Jobs Bill Bogs Down In Senate

small business bill SenateBy Jim Abrams


WASHINGTON -- A small business investment bill that had appeared to enjoy wide bipartisan support was in danger of collapsing Tuesday after Senate Democrats and Republicans split over two attempts to amend it.

The legislation, which gives small businesses and startups a break from some federal regulations so they can more easily raise capital, hit a wall after Senate Republicans rejected Democratic attempts both to add investor protections and link the bill to extension and expansion of the Export-Import Bank.

The partisan clash came less than two weeks after the House passed the measure 390-23 and, with support from President Barack Obama, it seemed to be on a fast track toward becoming law.

Senate Majority Leader Harry Reid, D-Nev., said Republicans were making a "huge mistake" in blocking the reauthorization of the Ex-Im Bank, an agency that provides finances for U.S. companies trying to sell their products abroad, and called a closed-door meeting of Democrats to discuss how to proceed.

Reid's office said later there would be another procedural vote Wednesday on keeping the bill alive, and Democrats suggested the leadership would try to bring up another amendment. But it was unclear whether the bill now had enough Democratic support to pass.

Sen. Carl Levin, D-Mich., one of the sponsors of the amendment to increase investor protections, said making small changes to the bill were insufficient, and he couldn't vote for it.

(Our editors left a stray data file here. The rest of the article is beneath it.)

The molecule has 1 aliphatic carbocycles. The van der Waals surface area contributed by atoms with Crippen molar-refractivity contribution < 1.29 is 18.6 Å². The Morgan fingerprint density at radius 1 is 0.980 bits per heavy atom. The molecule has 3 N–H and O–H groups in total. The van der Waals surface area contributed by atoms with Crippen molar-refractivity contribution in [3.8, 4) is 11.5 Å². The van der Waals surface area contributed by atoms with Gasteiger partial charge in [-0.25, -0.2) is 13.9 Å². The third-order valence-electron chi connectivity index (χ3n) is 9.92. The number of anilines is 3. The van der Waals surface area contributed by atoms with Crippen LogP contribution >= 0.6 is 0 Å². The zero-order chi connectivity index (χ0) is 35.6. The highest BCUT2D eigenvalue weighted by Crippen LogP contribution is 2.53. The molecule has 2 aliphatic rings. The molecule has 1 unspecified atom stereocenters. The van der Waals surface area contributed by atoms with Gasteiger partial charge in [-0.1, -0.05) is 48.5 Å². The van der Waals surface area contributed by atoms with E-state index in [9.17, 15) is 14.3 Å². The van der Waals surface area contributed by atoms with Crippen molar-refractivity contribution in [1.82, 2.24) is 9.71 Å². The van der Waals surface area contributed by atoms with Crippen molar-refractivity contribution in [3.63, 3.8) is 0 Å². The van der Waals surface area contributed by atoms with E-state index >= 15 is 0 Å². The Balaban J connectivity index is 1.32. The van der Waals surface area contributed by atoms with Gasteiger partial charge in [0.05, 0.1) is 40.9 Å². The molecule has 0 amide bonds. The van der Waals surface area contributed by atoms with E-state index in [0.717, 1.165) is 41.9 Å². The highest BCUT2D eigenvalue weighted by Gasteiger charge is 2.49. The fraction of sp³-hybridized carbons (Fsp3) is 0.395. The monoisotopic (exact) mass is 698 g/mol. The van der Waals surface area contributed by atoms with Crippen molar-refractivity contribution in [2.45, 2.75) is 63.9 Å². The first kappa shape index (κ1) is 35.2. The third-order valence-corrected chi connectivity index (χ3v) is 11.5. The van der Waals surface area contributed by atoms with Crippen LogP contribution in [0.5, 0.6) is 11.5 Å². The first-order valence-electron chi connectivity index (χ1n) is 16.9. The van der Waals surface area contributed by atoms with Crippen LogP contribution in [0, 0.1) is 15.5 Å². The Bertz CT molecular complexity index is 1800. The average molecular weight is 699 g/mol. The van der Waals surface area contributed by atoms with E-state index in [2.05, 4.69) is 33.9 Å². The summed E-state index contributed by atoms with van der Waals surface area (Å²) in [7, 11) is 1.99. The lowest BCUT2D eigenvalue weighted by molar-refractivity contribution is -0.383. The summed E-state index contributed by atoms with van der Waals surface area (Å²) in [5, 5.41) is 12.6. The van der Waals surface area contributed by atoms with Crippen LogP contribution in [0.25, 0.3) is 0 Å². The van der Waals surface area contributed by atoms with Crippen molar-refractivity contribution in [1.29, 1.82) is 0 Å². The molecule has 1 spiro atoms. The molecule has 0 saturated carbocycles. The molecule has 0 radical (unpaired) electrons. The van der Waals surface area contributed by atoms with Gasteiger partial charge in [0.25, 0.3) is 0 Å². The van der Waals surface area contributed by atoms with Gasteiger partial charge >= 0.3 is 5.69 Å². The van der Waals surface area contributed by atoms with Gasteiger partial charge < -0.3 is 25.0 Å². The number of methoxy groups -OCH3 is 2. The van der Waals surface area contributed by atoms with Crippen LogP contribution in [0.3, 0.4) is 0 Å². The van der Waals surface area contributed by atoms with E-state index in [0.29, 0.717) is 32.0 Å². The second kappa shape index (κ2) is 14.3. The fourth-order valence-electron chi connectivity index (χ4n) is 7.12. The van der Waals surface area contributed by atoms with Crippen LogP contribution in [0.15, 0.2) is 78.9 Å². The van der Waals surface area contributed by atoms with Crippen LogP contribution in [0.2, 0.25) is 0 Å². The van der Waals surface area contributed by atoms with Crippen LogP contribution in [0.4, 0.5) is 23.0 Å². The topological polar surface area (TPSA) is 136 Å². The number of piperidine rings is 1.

The Ex-Im Bank, which in the past has been supported by both parties, also became the unexpected subject for an angry debate.

Senate Republican leader Mitch McConnell, R-Ky., said many Republicans support the Ex-Im Bank, but that adding it to the small business bill "would only delay passage of this bipartisan jobs bill." His Republican colleagues fell in line, including Sen. Richard Shelby of Alabama, top Republican on the Senate Banking Committee and a supporter of the measure to reauthorize the bank.

Reid issued a statement saying Republicans voted against the Ex-Im Bank provision "simply to provide cover for tea party extremists in the House."

He said the crowded Senate agenda would make it difficult to return to the bill, hurting U.S. companies trying to do business abroad. The bank's authorization expires on May 31, but it may soon reach its lending ceiling of $100 billion. The Democratic amendment would have extended the bank for four years and raised the lending limit to $140 billion.

Bank financing last year supported $41 billion in U.S. exports from more than 3,600 U.S. companies.

Some conservative groups, such as the Club for Growth, have urged conservatives to kill the bank, saying it distorts the market and picks winners and losers. The bank also divides the aircraft and airline industry: Boeing Co. is a major beneficiary of Ex-Im Bank financing, while Delta Air Lines has criticized the bank for providing loan guarantees that allow foreign airlines to save money on new U.S.-made planes, resulting in unfair competition.

Both amendments were defeated on near-party line 55-44 votes. Sixty votes were needed to advance the measures.

The small business bill, which its House Republican supporters refer to as the JOBS Act, would exempt small businesses and startups from some Securities and Exchange Commission regulations. The centerpiece for the six bills in the package is a provision that would reduce the costs of companies seeking to go public by phasing in over five years SEC regulations that apply to what are categorized as "emerging growth companies." That status would be in effect for companies with annual gross revenue of less than $1 billion.